To investigate whether the interaction between individual race/ethnicity and community racial/ethnic composition is associated with health‐related home care use among elderly persons in the United States.
A nationally representative sample of community‐dwelling elders aged 65+ from the 2000 to 2006 Medical Expenditure Panel Survey (=23,792) linked to block group‐level racial/ethnic information from the 2000 Decennial Census.
We estimated the likelihood of informal and formal home health care use for four racial/ethnic elderly groups (non‐Hispanic [NH] whites, NH‐blacks, NH‐Asians, and Hispanics) living in communities with different racial/ethnic compositions.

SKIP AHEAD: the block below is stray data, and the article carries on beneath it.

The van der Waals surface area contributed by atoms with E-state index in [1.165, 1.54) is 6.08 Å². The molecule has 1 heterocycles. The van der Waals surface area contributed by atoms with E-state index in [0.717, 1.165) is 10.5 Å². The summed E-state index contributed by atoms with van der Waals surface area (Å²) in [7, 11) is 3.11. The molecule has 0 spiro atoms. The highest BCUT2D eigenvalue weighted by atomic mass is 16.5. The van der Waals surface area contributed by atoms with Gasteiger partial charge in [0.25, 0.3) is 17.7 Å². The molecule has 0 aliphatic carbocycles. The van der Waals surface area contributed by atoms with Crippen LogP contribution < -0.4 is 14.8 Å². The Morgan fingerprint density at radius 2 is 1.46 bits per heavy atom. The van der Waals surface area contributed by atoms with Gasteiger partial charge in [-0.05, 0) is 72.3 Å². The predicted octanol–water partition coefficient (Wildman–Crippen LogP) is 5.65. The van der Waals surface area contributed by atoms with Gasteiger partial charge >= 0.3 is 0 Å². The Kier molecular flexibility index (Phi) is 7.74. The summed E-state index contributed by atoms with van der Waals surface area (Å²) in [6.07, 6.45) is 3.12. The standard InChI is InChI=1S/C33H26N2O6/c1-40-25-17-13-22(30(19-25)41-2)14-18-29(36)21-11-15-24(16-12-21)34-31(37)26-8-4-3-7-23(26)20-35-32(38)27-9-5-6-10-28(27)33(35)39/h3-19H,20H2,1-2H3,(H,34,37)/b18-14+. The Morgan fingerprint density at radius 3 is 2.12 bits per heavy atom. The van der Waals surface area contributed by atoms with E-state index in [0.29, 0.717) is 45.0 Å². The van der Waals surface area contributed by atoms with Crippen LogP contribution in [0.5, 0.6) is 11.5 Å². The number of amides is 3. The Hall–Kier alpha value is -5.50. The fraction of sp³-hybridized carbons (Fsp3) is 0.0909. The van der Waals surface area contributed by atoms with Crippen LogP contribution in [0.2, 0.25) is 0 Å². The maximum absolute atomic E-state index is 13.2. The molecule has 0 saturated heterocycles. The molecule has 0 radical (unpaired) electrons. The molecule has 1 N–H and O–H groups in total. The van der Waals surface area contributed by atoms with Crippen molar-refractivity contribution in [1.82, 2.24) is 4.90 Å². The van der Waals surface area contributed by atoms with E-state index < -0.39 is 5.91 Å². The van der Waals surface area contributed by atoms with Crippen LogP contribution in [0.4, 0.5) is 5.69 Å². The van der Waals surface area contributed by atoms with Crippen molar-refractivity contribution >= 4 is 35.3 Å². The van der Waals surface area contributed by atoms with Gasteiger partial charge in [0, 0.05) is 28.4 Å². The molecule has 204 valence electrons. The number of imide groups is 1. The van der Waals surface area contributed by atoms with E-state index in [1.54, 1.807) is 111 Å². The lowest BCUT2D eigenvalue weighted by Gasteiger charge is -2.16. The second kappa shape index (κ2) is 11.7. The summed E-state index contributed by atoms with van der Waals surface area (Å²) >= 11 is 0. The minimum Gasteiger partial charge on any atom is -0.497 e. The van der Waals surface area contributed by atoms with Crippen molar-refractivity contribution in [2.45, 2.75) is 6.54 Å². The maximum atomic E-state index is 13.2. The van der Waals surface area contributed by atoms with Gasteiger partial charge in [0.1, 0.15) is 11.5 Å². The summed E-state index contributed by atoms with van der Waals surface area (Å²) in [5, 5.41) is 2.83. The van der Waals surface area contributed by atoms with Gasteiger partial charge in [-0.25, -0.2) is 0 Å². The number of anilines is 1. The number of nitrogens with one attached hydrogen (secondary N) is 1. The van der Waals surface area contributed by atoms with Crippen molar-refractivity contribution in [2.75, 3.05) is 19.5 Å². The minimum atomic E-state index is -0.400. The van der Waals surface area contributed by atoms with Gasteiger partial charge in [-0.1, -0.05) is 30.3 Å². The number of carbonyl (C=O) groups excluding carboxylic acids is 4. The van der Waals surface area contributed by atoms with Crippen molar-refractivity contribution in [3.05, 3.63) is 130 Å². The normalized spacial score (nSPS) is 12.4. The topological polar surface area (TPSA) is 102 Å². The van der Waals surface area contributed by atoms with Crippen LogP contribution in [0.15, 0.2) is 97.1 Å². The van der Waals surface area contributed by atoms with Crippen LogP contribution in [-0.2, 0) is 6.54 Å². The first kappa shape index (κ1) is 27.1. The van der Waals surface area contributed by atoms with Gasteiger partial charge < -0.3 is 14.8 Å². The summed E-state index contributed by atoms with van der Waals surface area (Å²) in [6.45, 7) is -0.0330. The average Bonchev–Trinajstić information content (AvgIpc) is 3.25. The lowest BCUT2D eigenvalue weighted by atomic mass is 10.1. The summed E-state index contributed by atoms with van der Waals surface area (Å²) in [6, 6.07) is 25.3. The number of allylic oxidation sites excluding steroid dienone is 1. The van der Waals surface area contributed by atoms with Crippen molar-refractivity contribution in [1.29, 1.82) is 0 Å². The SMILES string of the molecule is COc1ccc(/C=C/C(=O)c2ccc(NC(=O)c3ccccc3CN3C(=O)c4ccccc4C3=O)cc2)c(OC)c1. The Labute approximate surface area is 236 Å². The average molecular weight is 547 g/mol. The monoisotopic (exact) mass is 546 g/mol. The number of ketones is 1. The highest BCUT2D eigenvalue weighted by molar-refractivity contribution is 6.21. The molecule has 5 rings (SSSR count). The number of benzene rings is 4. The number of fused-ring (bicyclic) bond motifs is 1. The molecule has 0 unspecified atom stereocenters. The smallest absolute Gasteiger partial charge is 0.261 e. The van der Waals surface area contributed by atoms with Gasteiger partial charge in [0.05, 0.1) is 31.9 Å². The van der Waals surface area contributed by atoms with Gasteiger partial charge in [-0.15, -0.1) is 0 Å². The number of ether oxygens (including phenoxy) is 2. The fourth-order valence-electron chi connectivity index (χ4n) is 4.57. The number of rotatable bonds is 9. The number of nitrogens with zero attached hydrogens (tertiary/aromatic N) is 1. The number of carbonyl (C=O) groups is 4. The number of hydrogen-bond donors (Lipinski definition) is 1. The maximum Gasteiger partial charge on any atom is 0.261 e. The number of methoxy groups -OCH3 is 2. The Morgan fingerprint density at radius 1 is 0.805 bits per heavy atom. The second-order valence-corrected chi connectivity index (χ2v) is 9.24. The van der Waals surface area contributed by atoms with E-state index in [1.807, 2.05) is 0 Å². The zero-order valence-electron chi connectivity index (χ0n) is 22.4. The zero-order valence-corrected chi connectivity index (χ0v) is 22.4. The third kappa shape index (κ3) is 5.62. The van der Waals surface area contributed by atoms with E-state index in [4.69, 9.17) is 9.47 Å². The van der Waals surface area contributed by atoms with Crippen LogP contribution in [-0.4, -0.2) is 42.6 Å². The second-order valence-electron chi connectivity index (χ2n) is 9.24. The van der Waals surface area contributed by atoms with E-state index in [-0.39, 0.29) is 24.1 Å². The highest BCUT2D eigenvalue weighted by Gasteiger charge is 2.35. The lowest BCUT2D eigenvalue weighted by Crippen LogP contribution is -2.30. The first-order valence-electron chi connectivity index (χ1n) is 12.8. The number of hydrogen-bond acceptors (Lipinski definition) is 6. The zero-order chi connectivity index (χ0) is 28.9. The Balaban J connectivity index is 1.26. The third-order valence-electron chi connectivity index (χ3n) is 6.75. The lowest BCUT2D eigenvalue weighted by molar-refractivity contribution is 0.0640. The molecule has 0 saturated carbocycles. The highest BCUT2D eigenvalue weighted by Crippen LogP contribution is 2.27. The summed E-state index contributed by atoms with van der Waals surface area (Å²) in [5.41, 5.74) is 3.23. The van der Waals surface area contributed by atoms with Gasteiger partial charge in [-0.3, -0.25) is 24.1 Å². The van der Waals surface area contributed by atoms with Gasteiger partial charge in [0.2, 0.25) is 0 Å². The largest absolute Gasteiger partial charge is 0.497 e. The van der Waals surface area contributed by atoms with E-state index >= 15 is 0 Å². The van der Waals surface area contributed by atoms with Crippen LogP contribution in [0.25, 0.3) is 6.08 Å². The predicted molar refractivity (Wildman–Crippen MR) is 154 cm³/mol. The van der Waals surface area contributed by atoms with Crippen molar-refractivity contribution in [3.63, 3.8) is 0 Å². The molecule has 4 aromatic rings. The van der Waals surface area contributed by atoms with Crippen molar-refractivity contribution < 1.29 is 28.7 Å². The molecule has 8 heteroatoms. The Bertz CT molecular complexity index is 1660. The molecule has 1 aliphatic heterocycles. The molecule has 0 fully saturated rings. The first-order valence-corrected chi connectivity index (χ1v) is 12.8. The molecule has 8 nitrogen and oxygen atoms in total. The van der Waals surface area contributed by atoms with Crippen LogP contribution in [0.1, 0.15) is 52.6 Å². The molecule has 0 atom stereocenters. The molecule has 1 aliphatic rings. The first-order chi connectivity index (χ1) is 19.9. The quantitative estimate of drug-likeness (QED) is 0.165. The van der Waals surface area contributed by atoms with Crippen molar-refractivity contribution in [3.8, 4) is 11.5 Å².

NH‐Asian and Hispanic elders living in block groups with ≥25 percent of residents being NH‐Asian or Hispanic, respectively, were more likely to use informal home health care than their counterparts in other block groups. No such effect was apparent for formal home health care.
NH‐Asian and Hispanic elders are more likely to use informal home care if they live in communities with a higher proportion of residents who share their race/ethnicity. A better understanding of how informal care is provided in different communities may inform policy makers concerned with promoting informal home care, supporting informal caregivers, or providing formal home care as a substitute or supplement to informal care.